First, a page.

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Annales Geophysicae An interactive open-access journal of the European Geosciences Union
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Volume 17, issue 2
Ann. Geophys., 17, 190-209, 1999
https://doi.org/10.1007/s00585-999-0190-6
© European Geosciences Union 1999
Ann. Geophys., 17, 190-209, 1999
https://doi.org/10.1007/s00585-999-0190-6
© European Geosciences Union 1999

  28 Feb 1999

28 Feb 1999

Global transport and localized layering of metallic ions in the upper atmospherer

L. N. Carter1 and J. M. Forbes2 L. N. Carter and J. M. Forbes
  • 1Center for Space Physics, Boston University, Boston, MA 02215
  • 2Department of Aerospace Engineering Sciences, Campus Box 429, University of Colorado, Boulder, CO 80303-0429 USA

Abstract. A numerical model has been developed which is capable of simulating all phases of the life cycle of metallic ions, and results are described and interpreted herein for the typical case of Fe+ ions. This cycle begins with the initial deposition of metallics through meteor ablation and sputtering, followed by conversion of neutral Fe atoms to ions through photoionization and charge exchange with ambient ions. Global transport arising from daytime electric fields and poleward/ downward di.usion along geomagnetic field lines, localized transport and layer formation through de- scending convergent nulls in the thermospheric wind field, and finally annihilation by chemical neutralization and compound formation are treated. The model thus sheds new light on the interdependencies of the physical and chemical processes a.ecting atmospheric metallics. Model output analysis confirms the dominant role of both global and local transport to the ion's life cycle, showing that upward forcing from the equatorial electric field is critical to global movement, and that diurnal and semidiurnal tidal winds are responsible for the forma- tion of dense ion layers in the 90±250 km height region. It is demonstrated that the assumed combination of sources, chemical sinks, and transport mechanisms actually produces F-region densities and E-region layer densities similar to those observed. The model also shows that zonal and meridional winds and electric fields each play distinct roles in local transport, whereas the ion distribution is relatively insensitive to reasonable variations in meteoric deposition and chemical reaction rates.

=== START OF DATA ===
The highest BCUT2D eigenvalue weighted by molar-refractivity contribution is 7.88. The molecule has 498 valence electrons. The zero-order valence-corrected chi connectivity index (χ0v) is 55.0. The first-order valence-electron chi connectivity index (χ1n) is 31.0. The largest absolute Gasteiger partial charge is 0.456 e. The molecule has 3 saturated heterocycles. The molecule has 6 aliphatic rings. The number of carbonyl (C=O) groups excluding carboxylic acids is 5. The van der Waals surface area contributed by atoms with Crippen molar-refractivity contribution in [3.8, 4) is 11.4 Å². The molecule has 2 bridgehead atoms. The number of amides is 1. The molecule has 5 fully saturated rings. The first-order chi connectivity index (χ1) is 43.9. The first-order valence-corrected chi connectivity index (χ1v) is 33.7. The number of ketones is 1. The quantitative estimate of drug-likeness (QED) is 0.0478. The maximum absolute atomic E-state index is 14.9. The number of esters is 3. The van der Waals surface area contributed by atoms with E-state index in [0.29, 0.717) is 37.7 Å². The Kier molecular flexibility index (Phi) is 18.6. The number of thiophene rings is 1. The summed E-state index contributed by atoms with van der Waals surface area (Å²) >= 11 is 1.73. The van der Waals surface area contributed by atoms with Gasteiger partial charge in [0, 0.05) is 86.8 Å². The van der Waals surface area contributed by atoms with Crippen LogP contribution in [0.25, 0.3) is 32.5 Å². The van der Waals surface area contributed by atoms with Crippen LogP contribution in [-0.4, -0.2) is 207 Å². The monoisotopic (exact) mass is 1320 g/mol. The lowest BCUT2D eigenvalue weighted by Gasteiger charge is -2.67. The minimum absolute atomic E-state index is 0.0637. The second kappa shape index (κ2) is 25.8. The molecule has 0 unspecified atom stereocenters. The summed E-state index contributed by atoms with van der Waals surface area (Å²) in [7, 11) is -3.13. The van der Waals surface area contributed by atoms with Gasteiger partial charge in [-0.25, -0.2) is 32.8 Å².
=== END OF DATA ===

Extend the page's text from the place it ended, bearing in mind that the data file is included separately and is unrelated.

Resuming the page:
Key words. Ionosphere (ion chemistry and composition; ionosphere-atmosphere interactions).

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